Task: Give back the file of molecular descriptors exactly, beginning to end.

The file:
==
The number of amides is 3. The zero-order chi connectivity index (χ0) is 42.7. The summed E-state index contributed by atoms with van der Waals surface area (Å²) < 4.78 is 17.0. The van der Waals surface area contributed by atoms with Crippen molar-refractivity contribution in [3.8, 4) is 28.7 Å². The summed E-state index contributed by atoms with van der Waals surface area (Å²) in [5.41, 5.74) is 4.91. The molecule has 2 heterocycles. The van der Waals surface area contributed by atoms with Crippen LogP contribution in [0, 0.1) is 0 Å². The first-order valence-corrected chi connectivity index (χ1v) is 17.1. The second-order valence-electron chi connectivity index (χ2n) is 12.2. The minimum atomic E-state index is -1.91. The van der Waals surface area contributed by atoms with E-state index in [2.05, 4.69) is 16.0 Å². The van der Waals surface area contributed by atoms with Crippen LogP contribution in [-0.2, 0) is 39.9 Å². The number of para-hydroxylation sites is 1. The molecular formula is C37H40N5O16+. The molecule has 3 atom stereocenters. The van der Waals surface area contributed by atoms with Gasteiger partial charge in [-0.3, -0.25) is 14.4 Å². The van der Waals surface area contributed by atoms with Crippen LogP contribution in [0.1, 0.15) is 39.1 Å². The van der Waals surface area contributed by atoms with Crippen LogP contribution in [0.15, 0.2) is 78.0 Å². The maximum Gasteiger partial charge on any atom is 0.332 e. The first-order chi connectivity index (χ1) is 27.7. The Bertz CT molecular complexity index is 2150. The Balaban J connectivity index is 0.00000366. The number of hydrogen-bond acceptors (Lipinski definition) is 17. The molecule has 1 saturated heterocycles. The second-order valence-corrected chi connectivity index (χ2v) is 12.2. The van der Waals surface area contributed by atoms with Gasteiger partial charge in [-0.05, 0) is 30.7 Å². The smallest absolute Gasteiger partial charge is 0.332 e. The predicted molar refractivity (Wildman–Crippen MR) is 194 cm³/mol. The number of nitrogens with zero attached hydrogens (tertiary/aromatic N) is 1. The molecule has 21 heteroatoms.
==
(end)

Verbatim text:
The number of amides is 3. The zero-order chi connectivity index (χ0) is 42.7. The summed E-state index contributed by atoms with van der Waals surface area (Å²) < 4.78 is 17.0. The van der Waals surface area contributed by atoms with Crippen molar-refractivity contribution in [3.8, 4) is 28.7 Å². The summed E-state index contributed by atoms with van der Waals surface area (Å²) in [5.41, 5.74) is 4.91. The molecule has 2 heterocycles. The van der Waals surface area contributed by atoms with Crippen LogP contribution in [0, 0.1) is 0 Å². The first-order valence-corrected chi connectivity index (χ1v) is 17.1. The second-order valence-electron chi connectivity index (χ2n) is 12.2. The minimum atomic E-state index is -1.91. The van der Waals surface area contributed by atoms with E-state index in [2.05, 4.69) is 16.0 Å². The van der Waals surface area contributed by atoms with Crippen LogP contribution in [-0.2, 0) is 39.9 Å². The number of para-hydroxylation sites is 1. The molecular formula is C37H40N5O16+. The molecule has 3 atom stereocenters. The van der Waals surface area contributed by atoms with Gasteiger partial charge in [-0.3, -0.25) is 14.4 Å². The van der Waals surface area contributed by atoms with Crippen LogP contribution in [0.1, 0.15) is 39.1 Å². The van der Waals surface area contributed by atoms with Crippen LogP contribution in [0.15, 0.2) is 78.0 Å². The maximum Gasteiger partial charge on any atom is 0.332 e. The first-order chi connectivity index (χ1) is 27.7. The Bertz CT molecular complexity index is 2150. The Balaban J connectivity index is 0.00000366. The number of hydrogen-bond acceptors (Lipinski definition) is 17. The molecule has 1 saturated heterocycles. The second-order valence-corrected chi connectivity index (χ2v) is 12.2. The van der Waals surface area contributed by atoms with Gasteiger partial charge in [-0.05, 0) is 30.7 Å². The smallest absolute Gasteiger partial charge is 0.332 e. The predicted molar refractivity (Wildman–Crippen MR) is 194 cm³/mol. The number of nitrogens with zero attached hydrogens (tertiary/aromatic N) is 1. The molecule has 21 heteroatoms.